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Ethically Sound, DePauw's Ethics Bowl Team

Ethically Sound, DePauw's Ethics Bowl Team

February 27, 2009

"Missouri's legislature is considering a bill that would prohibit illegal immigrants from enrolling in the state's colleges and universities. The bill's sponsor, State Representative Jerry Nolt argues, ‘We're accountable to the people of this state to spend their tax dollars primarily to educate Missouri students and those lawfully present.' He further notes that it is illegal under federal law to allow illegal immigrants to enroll in their colleges and universities. He concludes, ‘While we are obligated to educate children K-12 regardless of legal status, there is no requirement to provide post-secondary education.' Legislators arguing against the bill say that children of immigrants should not be punished for their parents' actions, legal or not." - Case 9, 2008 Regional Ethics Bowl Cases, Fall 2008

Should the children of illegal immigrants be permitted to attend U.S. public universities?

DePauw's Ethics Bowl team will face similar dilemmas when it competes in the 11th annual National Ethics Bowl in Cincinnati on March 5. For the last month, the team has studied 15 cases on which the competition's judges will base their questions. The cases range in content from ones that mix legal and ethical considerations, such as the example above, to open-ended ethical problems with no obvious solution.

In November 2008, DePauw sent two teams to the Central States Regional Ethics Bowl at Marian College in Indianapolis. Team One - composed of Elizabeth "Nicki" Hewell '11, Hallie M. Moberg '11, Todd J. Schmid ‘09 and anchored by senior co-captains David M. Cylkowski and Lauren C. Lefebvre - won the competition and received the automatic bid to the upcoming national competition. ethics_bowl_group.jpgTeam Two's Scott H. Conner ‘10, Shashi Kiran ‘11, Michael A. Sears ‘11, Robert W. Steele ‘11 and Benjamin A. Sweeney ‘10 also had a strong showing, winning two of their three matches on the day.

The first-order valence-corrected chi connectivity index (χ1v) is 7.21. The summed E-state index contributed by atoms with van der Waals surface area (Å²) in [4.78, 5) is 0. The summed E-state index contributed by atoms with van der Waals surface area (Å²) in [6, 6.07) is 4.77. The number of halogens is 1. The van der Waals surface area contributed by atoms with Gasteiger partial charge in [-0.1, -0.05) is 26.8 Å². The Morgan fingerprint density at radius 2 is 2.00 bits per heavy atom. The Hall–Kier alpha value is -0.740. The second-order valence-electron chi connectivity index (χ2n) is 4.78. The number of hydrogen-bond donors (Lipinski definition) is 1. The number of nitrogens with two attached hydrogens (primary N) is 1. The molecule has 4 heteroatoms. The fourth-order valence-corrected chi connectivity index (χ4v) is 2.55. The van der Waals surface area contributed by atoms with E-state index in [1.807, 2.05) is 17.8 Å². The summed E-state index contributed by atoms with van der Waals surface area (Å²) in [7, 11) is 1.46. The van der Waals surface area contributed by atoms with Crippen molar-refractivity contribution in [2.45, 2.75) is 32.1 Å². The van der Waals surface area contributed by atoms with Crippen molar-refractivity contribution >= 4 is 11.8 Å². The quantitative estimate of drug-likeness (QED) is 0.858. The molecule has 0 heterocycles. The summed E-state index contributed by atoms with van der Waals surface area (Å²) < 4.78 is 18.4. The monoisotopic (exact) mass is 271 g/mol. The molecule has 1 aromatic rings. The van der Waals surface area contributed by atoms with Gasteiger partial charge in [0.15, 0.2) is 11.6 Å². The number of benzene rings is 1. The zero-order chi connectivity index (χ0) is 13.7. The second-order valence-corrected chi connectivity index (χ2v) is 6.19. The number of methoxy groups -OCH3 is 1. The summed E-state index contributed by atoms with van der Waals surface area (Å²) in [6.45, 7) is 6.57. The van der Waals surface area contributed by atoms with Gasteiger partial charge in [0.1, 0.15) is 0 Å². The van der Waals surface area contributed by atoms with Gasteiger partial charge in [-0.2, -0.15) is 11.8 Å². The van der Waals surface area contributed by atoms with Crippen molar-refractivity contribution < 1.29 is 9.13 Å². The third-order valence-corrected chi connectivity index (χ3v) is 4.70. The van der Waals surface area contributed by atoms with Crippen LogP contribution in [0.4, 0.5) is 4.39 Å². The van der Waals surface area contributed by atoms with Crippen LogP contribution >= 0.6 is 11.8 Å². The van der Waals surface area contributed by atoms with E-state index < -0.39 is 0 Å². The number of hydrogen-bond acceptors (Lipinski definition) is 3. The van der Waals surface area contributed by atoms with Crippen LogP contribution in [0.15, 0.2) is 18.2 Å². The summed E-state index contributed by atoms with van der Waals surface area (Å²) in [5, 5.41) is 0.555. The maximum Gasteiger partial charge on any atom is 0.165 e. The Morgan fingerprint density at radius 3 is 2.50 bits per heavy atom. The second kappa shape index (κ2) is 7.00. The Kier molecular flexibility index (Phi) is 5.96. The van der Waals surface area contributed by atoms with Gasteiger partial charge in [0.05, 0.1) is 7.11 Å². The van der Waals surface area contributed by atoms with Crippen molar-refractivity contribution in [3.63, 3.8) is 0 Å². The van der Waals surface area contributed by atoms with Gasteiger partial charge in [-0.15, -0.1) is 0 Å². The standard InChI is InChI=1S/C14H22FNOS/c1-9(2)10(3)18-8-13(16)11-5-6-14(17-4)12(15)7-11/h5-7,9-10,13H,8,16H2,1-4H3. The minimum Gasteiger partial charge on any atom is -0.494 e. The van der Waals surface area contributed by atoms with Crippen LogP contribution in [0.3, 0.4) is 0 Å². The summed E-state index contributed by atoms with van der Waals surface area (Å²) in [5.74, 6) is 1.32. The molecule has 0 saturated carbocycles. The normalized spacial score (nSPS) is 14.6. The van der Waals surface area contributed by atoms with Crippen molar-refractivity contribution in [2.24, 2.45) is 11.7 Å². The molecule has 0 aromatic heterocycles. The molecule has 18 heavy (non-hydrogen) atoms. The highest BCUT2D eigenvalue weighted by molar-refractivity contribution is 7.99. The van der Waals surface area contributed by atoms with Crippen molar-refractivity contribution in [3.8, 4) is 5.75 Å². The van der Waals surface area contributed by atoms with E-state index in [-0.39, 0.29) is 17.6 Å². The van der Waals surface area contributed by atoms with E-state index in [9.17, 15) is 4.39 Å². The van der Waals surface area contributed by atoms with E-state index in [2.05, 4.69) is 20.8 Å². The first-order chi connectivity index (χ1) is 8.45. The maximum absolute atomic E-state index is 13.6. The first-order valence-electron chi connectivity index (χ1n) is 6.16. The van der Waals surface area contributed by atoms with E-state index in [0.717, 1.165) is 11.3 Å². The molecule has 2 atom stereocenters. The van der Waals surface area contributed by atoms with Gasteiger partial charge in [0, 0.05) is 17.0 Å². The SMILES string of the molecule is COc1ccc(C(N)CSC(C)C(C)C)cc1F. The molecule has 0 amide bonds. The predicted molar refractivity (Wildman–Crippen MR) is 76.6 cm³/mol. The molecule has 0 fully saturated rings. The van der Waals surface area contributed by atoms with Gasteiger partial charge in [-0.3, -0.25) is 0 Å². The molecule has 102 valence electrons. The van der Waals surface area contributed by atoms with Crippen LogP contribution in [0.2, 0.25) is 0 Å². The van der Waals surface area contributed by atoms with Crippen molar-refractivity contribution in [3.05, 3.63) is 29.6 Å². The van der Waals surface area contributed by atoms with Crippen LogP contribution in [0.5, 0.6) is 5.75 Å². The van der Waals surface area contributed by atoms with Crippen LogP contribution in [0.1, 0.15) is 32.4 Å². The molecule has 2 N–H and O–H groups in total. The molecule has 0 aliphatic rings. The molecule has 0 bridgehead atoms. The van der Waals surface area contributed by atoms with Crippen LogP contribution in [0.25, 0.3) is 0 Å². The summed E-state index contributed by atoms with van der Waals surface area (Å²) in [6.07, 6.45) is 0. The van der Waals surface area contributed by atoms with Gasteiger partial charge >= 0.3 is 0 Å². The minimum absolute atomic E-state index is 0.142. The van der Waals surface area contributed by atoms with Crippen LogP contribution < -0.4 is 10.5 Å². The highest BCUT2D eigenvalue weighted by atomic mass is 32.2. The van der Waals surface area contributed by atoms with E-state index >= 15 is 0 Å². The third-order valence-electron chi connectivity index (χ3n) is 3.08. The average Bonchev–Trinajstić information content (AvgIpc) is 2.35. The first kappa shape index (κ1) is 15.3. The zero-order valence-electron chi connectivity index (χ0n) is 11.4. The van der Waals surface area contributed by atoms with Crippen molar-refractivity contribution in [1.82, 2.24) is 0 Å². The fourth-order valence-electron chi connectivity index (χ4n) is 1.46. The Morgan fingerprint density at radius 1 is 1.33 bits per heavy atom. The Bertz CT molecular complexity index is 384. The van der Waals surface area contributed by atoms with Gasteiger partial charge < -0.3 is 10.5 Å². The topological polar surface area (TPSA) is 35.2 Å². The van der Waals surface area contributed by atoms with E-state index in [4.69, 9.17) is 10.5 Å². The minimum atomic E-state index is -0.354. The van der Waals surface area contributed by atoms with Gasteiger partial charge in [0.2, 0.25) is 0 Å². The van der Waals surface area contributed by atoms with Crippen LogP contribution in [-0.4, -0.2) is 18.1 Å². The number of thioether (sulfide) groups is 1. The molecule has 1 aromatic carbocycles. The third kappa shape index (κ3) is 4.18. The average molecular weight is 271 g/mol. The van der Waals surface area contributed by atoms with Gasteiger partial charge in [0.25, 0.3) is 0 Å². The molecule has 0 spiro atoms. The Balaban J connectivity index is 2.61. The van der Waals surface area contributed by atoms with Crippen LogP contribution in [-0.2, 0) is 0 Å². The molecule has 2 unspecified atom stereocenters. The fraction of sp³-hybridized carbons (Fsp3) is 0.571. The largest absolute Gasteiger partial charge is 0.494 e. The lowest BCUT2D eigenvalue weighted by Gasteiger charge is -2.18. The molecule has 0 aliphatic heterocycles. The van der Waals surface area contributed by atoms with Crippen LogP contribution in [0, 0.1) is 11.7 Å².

The DePauw victory continued a winning streak for the school's teams in the regionals. Since 2005, DePauw has won four out of five of the events; their only loss a second-place finish, with appearances at the national competition each year. This success has helped the teams grow a small, but dedicated fan following, including many team alumni, who have traveled from as far as Washington, D.C. and St. Louis - a former member who brought her mother - to watch the team compete.

Ethics Bowl competitions, unlike debate, don't require the two competing teams to take opposing sides of an issue. Instead, the teams are able to choose a side of the issue that they believe is right and focus on building a strong argument for it. During the rebuttal portion of a match, "teams can do quite well by pointing out some considerations that the opposing team ignored," says Cylkowski.